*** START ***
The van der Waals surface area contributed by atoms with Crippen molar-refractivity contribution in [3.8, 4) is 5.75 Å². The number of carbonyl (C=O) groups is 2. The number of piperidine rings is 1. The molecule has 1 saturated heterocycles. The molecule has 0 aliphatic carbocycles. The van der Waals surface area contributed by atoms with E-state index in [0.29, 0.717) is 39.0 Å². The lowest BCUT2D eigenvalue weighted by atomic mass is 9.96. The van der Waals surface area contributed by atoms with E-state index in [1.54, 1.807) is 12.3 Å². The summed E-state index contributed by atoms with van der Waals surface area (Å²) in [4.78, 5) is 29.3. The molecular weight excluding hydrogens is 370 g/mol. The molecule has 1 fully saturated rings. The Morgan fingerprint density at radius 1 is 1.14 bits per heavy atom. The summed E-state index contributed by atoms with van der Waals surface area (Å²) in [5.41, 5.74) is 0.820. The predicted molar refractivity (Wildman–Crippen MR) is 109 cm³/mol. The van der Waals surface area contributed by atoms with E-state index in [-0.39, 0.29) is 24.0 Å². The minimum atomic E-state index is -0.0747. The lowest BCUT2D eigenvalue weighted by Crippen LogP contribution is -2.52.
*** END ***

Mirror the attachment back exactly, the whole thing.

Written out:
The van der Waals surface area contributed by atoms with Crippen molar-refractivity contribution in [3.8, 4) is 5.75 Å². The number of carbonyl (C=O) groups is 2. The number of piperidine rings is 1. The molecule has 1 saturated heterocycles. The molecule has 0 aliphatic carbocycles. The van der Waals surface area contributed by atoms with E-state index in [0.29, 0.717) is 39.0 Å². The lowest BCUT2D eigenvalue weighted by atomic mass is 9.96. The van der Waals surface area contributed by atoms with E-state index in [1.54, 1.807) is 12.3 Å². The summed E-state index contributed by atoms with van der Waals surface area (Å²) in [4.78, 5) is 29.3. The molecular weight excluding hydrogens is 370 g/mol. The molecule has 1 fully saturated rings. The Morgan fingerprint density at radius 1 is 1.14 bits per heavy atom. The summed E-state index contributed by atoms with van der Waals surface area (Å²) in [5.41, 5.74) is 0.820. The predicted molar refractivity (Wildman–Crippen MR) is 109 cm³/mol. The van der Waals surface area contributed by atoms with E-state index in [-0.39, 0.29) is 24.0 Å². The minimum atomic E-state index is -0.0747. The lowest BCUT2D eigenvalue weighted by Crippen LogP contribution is -2.52.